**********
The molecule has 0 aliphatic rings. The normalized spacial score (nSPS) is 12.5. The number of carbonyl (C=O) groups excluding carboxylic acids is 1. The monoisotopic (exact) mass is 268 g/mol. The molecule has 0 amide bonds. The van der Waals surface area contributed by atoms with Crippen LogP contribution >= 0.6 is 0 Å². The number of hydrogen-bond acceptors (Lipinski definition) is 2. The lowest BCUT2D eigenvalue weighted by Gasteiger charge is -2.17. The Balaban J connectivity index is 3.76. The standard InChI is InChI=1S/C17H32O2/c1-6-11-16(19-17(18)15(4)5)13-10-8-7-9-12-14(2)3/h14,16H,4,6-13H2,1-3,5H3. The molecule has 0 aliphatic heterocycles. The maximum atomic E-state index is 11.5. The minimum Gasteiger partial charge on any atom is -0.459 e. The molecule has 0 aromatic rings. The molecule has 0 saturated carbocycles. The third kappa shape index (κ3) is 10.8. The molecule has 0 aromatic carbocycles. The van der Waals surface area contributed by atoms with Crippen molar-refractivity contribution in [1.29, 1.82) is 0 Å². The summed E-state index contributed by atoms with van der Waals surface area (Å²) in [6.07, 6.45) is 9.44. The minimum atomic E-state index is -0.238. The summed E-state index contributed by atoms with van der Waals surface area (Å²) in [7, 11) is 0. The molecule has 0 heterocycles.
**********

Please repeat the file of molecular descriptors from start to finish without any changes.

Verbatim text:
The molecule has 0 aliphatic rings. The normalized spacial score (nSPS) is 12.5. The number of carbonyl (C=O) groups excluding carboxylic acids is 1. The monoisotopic (exact) mass is 268 g/mol. The molecule has 0 amide bonds. The van der Waals surface area contributed by atoms with Crippen LogP contribution >= 0.6 is 0 Å². The number of hydrogen-bond acceptors (Lipinski definition) is 2. The lowest BCUT2D eigenvalue weighted by Gasteiger charge is -2.17. The Balaban J connectivity index is 3.76. The standard InChI is InChI=1S/C17H32O2/c1-6-11-16(19-17(18)15(4)5)13-10-8-7-9-12-14(2)3/h14,16H,4,6-13H2,1-3,5H3. The molecule has 0 aliphatic heterocycles. The maximum atomic E-state index is 11.5. The minimum Gasteiger partial charge on any atom is -0.459 e. The molecule has 0 aromatic rings. The molecule has 0 saturated carbocycles. The third kappa shape index (κ3) is 10.8. The molecule has 0 aromatic carbocycles. The van der Waals surface area contributed by atoms with Crippen molar-refractivity contribution in [1.29, 1.82) is 0 Å². The summed E-state index contributed by atoms with van der Waals surface area (Å²) in [6.07, 6.45) is 9.44. The minimum atomic E-state index is -0.238. The summed E-state index contributed by atoms with van der Waals surface area (Å²) in [7, 11) is 0. The molecule has 0 heterocycles.